This is the first post in a twelve-part blog series on how we help industrial companies generate business-to-business sales leads through marketing. There are four steps in the process: Assess, Plan, Build, and Profit. In this series, we dedicate three posts to each step, providing the reader with one complete year of inspiring monthly content.
1. An Honest Assessment – Who Are You… Really? | Assess
Assessment is our first step together, and it needs to be honest and realistic. It means getting in touch with your reality and the reality of your competition. It’s based on brutal honesty and thorough research. In the assessment process, you grapple with four simple questions regarding your business:
- Why are you in this business?
- What do you do?
- How do you do it better than anyone else?
- Who else is doing it well?
The biggest problem for industrial companies is that they don’t know where they’re at. They need a reality check—some way to figure out who they are, where they want to go, and how they can be better than their competitors.
You have to be honest. It’s better to start with nothing than to think you have something that you don’t really have. You have to get rid of the self-deception. What does your company do and who else is doing it? Who is your competition and what are they succeeding at?
We do thorough marketing assessments. We conduct honest marketing evaluations. We will help you understand your company’s position in the marketplace better than you’ve ever imagined.
At the end of the assessment process, you will know who you are and what you do best. You will also understand more clearly who your competition is and what it will take not only to compete well, but to win.
If you don’t have a clear idea about where you’re at as a business, it’s pretty much impossible to get where you want to go. You need to understand where you’re starting, and you only get that understanding through assessment.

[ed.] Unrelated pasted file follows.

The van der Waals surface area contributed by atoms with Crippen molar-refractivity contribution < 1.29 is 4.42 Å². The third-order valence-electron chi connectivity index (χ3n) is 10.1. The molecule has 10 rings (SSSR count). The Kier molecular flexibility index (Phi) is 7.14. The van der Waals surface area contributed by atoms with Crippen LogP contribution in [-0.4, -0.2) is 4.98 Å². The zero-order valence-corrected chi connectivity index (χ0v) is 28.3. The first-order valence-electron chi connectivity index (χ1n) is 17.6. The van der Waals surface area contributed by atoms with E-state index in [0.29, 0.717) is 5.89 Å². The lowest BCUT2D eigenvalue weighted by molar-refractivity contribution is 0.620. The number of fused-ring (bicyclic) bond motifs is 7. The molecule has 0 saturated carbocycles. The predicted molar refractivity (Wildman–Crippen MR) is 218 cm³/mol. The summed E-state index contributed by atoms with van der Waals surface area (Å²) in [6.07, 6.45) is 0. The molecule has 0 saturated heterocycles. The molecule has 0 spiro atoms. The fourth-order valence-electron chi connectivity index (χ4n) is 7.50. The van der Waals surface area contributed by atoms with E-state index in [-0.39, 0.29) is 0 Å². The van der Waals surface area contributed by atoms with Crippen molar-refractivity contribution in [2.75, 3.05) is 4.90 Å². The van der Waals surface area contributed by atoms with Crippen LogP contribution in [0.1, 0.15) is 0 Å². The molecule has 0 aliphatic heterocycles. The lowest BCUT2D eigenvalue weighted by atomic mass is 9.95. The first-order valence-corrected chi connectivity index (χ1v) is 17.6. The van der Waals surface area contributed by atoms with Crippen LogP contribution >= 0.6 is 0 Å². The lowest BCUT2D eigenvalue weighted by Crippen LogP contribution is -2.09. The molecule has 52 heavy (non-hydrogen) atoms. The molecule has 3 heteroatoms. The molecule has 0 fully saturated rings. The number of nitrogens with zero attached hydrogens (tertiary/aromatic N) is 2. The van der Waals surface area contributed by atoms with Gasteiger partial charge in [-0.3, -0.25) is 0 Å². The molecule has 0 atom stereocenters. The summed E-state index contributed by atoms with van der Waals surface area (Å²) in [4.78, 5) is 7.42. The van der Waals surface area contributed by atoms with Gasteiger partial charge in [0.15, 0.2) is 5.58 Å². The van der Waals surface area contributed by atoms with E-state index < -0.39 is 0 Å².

I’m talking about the need for a painful, totally realistic snapshot of where your business is. At the front end of the marketing process, or the front end of the business process, we have to start with a transparent self-awareness, a clear view of what reality is.
More Than A Shiny Brochure
Some businesses might say to a marketing agency, “We just want you to give us a shiny brochure, or get us on social media.” But I’m saying that if I’m going to work with a business, then we need to start at the beginning with an accurate assessment. If they aren’t willing to do that, then that brochure or that exposure on social media is not going to be worth anything.
I have sat in meetings where people have talked about their current reality with no facts, no figures, and no factual customer insight. They have even discounted the critical thoughts coming from their own employees, simply because it didn’t make them feel good.
Well, guess what? Maybe it isn’t as good as you think it is. But maybe it’s even better than you think it is. The point is you only think it is. You don’t know it is. You need to know, because in business, you can’t take a dream to the bank.
Reality-Based Research for Marketing
Your assessment doesn’t have to be a grand 300-500-page document, but it does have to be real. One of the best approaches is to start with nothing, because you don’t have all of the prior preconceptions and prejudices and false thinking of the past. But in truth, that’s never the case. It’s very rare that you get to start up from nothing. In reality, most people think they have a good idea and they want to know how to take it to market.
They think it’s easy. It’s not. They think it’s free. It’s not. They don’t even know how to test if their idea is worth doing. And if they can’t do that test, why even try?
In other words, you have to get rid of the self-deception. I cannot begin to tell you how many times I’ve seen people launch a business into a highly competitive field and they have no clue about how strong the competition is or whether or not they have giant gaping holes in their strategy.
Assessment starts with understanding yourself and what you offer, and then understanding the market.
In our next blog post, we will explore the high cost of failure and talk about value that can be measured. See you then.